63 replies | 1444 view(s)
  • Dr.No.'s Avatar
    06-13-2017, 10:30 AM
    If you agree with what I said, what is the mechanism by which this happens? Again, how? This isn't how banks operate. A way to think about it, in a not-so-perfect example, is if you are a homeowner who wants to start a business. To acquire the funds to start your business, you can sell your house, or take out a loan against the value of your house. Your buying power does not fundamentally change when you sell the house...and by selling the house, you avoid paying interest, but now pay rent. Bonds vs. reserves (what the Fed gives in exchange for bonds) is a similar concept, except bonds are much, much more liquid than a house, you are going to have little disparity between bond value and dollars returned (vs selling a house with tax penalties and the amount a bank will lend against it) and bonds only represent a portion of a bank's assets while typically a house would represent a large majority of person's net worth.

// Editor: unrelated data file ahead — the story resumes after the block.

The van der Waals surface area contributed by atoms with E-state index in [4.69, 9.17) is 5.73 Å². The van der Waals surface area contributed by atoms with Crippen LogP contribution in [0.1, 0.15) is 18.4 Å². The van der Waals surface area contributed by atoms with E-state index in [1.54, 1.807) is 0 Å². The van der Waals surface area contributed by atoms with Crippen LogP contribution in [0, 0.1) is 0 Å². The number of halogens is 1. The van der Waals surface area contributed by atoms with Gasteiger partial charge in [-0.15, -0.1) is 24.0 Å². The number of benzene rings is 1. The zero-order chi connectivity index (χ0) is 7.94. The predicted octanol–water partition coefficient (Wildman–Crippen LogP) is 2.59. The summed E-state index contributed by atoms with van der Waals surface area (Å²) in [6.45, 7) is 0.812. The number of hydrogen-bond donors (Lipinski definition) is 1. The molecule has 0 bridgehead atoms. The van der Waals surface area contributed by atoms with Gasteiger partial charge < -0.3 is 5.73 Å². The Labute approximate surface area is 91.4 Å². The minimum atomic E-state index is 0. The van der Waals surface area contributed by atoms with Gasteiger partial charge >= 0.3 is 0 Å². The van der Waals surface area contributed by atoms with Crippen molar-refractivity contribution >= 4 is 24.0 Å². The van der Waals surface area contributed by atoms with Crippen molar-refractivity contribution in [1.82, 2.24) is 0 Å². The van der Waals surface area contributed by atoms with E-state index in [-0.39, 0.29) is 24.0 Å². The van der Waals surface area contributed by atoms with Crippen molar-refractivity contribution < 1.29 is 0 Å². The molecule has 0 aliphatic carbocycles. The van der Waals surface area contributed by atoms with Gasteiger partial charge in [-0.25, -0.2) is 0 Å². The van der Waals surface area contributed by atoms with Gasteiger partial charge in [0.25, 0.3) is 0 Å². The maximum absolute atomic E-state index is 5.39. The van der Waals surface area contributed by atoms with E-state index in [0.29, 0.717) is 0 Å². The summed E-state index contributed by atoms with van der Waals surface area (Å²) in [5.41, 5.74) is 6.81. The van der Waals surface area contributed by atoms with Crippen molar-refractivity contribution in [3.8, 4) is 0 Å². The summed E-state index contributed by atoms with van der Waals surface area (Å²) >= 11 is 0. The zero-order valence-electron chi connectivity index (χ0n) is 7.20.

63 replies | 1444 view(s)